View Full Version : Army Officer Protocol

12-17-2012, 07:10 AM
Okay in my story, I'm currently working on having a contingent of the military show up in my post-apocalyptic fic, and I was wondering, is there a specific way a general would introduce him/herself? Because I know the military is big on formality and protocol and all that, but I can't seem to find anything despite scouring Wikipedia.

12-17-2012, 07:23 AM
A general in uniform generally (no pun intended) doesn't need to introduce him/herself. The rank insignia will be sufficient, but nearly all the time a general officer is accompanied by lower-ranking aides, colonels, major, captains, who take care of such niceties. And woe be unto any lower ranking serviceperson who doesn't render the appropriate courtesy that gets drilled into everyone as the first lesson of basic training.

Upon seeing the general officer personage, if you are lower on the rank scale you snap to attention, salute, and say something like "Good day, sir." The general returns the salute, and then proceeds to state whatever business needs stated.


12-17-2012, 07:50 AM
I should clarify: in my story, the character is introducing himself to a civilian.

12-17-2012, 09:49 AM
Is he in uniform? If not, what does his military position mean to this civilian? If it's an important matter, something as simple as "Hello, I'm General John Smith, U.S. Army." should suffice.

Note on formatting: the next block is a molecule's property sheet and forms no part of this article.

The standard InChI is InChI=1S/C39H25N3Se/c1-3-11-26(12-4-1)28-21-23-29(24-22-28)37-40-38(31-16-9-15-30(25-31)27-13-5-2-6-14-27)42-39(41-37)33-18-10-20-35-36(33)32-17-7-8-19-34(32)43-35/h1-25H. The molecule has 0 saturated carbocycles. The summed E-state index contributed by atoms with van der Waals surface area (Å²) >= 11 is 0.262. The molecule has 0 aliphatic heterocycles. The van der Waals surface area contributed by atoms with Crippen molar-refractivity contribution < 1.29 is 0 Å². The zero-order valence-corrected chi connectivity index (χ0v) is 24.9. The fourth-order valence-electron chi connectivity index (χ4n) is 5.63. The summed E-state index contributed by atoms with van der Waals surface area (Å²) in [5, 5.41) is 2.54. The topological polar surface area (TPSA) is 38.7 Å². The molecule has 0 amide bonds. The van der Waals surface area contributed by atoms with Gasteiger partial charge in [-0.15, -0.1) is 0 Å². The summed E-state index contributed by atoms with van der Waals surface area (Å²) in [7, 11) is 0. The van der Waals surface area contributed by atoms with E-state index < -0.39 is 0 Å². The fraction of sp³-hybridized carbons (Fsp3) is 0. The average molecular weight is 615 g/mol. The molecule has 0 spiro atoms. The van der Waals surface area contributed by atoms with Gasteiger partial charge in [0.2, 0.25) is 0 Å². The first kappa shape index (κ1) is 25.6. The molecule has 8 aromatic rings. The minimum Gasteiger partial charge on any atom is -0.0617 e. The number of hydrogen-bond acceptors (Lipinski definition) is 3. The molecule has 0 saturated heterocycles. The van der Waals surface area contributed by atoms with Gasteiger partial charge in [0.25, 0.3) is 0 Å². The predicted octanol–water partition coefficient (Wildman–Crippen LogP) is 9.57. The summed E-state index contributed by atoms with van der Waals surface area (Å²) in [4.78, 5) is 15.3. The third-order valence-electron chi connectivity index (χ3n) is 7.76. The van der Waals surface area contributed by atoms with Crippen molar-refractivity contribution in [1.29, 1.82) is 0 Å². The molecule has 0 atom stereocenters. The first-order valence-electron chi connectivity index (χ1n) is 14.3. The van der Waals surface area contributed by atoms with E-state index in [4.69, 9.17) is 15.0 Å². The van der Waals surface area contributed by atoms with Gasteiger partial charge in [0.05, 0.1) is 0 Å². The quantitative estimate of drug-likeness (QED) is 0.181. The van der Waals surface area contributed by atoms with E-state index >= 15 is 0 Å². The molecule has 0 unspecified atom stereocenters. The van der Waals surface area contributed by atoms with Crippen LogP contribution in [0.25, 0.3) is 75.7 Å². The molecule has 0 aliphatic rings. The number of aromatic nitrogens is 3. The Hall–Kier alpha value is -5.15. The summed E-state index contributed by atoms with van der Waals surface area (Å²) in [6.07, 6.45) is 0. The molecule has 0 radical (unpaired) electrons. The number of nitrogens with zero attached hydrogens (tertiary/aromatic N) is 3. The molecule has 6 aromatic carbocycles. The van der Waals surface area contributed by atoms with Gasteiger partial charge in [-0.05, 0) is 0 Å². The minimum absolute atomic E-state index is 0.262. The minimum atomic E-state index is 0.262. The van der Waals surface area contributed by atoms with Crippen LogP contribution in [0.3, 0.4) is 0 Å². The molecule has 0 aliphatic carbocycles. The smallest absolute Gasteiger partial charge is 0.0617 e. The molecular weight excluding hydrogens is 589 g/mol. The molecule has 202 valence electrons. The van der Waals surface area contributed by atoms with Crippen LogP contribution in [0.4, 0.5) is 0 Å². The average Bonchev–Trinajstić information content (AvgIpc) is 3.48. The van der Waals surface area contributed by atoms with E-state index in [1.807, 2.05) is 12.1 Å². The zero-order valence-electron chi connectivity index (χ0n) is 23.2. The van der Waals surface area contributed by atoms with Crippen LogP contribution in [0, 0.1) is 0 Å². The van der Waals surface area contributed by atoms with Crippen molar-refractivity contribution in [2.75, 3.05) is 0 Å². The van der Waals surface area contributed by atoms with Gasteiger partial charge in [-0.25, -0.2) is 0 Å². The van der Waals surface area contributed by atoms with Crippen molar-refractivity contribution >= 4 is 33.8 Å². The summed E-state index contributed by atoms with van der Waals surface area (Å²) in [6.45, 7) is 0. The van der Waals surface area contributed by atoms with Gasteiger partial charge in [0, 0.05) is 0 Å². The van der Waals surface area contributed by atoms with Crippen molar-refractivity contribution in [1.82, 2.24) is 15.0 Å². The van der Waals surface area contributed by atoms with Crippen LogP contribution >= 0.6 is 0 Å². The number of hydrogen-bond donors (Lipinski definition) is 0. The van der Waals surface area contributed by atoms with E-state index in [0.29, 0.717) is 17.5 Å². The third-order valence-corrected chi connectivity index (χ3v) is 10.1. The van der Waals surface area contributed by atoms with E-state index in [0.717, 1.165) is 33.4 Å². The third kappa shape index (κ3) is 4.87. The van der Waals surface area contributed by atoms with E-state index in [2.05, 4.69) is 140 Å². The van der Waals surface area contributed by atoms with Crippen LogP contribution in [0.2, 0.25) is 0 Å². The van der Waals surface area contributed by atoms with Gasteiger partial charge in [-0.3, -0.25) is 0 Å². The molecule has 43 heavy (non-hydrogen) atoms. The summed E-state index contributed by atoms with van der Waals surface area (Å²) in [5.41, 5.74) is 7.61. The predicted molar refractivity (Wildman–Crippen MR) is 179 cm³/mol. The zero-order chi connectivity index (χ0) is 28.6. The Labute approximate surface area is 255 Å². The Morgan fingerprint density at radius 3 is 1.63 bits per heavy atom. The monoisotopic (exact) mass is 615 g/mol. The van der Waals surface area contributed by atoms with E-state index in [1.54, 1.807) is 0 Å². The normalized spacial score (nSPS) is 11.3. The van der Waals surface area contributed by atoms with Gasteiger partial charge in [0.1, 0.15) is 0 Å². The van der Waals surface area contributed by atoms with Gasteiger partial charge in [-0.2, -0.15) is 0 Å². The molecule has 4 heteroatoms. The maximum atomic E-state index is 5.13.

12-17-2012, 10:04 AM
I have a good family friend who's a general now :) I'll try to ask soon what he does, anyway. He may be exceptionally vain about it (he's very proud) ;) Dunno. I don't think I've ever met another.

12-17-2012, 08:47 PM
Is he in uniform? If not, what does his military position mean to this civilian? If it's an important matter, something as simple as "Hello, I'm General John Smith, U.S. Army." should suffice.


This. And a handshake, more than likely. Sometimes they even forgo the rank and just introduce themselves by their first name, since that's what most civilians use when addressing each other. When it comes to formality's and protocols and such, military people don't expect it from civilians, only from other military members.

12-17-2012, 09:11 PM
There's a big difference between an O7 and O10. Location and context also make a huge difference. An O7 might be in charge of an entire base or unit in one context and be a god in that realm, or might be just another bum in another (as in the Pentagon).
In the civilian world, a general is still just a citizen, and if he's not acting in an official capacity, will introduce himself just like any other person.